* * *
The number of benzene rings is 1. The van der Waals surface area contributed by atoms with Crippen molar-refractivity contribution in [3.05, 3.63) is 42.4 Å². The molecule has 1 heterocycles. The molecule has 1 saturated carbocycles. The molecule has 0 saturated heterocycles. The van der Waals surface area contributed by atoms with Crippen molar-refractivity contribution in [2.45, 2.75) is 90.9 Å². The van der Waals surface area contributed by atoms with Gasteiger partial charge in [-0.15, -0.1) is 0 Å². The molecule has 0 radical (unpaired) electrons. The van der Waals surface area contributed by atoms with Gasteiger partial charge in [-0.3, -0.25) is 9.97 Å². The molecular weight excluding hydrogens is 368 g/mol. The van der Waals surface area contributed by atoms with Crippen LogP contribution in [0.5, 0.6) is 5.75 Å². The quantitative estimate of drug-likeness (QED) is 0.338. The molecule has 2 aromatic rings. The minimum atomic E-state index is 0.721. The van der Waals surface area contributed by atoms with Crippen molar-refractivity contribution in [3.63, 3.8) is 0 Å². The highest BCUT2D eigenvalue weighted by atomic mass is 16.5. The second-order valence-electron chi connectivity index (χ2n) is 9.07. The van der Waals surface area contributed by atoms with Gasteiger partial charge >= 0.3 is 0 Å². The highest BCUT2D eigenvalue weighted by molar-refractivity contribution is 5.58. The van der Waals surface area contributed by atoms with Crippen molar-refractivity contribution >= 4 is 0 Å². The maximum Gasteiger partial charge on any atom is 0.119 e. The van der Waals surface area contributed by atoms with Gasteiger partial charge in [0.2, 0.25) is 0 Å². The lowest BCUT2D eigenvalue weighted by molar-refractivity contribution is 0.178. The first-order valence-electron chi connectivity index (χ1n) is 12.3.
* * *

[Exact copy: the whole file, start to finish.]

The number of benzene rings is 1. The van der Waals surface area contributed by atoms with Crippen molar-refractivity contribution in [3.05, 3.63) is 42.4 Å². The molecule has 1 heterocycles. The molecule has 1 saturated carbocycles. The molecule has 0 saturated heterocycles. The van der Waals surface area contributed by atoms with Crippen molar-refractivity contribution in [2.45, 2.75) is 90.9 Å². The van der Waals surface area contributed by atoms with Gasteiger partial charge in [-0.15, -0.1) is 0 Å². The molecule has 0 radical (unpaired) electrons. The van der Waals surface area contributed by atoms with Gasteiger partial charge in [-0.3, -0.25) is 9.97 Å². The molecular weight excluding hydrogens is 368 g/mol. The van der Waals surface area contributed by atoms with Crippen LogP contribution in [0.5, 0.6) is 5.75 Å². The quantitative estimate of drug-likeness (QED) is 0.338. The molecule has 2 aromatic rings. The minimum atomic E-state index is 0.721. The van der Waals surface area contributed by atoms with Crippen molar-refractivity contribution in [3.63, 3.8) is 0 Å². The highest BCUT2D eigenvalue weighted by atomic mass is 16.5. The second-order valence-electron chi connectivity index (χ2n) is 9.07. The van der Waals surface area contributed by atoms with Gasteiger partial charge >= 0.3 is 0 Å². The highest BCUT2D eigenvalue weighted by molar-refractivity contribution is 5.58. The van der Waals surface area contributed by atoms with Crippen molar-refractivity contribution >= 4 is 0 Å². The maximum Gasteiger partial charge on any atom is 0.119 e. The van der Waals surface area contributed by atoms with Gasteiger partial charge in [0.2, 0.25) is 0 Å². The lowest BCUT2D eigenvalue weighted by molar-refractivity contribution is 0.178. The first-order valence-electron chi connectivity index (χ1n) is 12.3.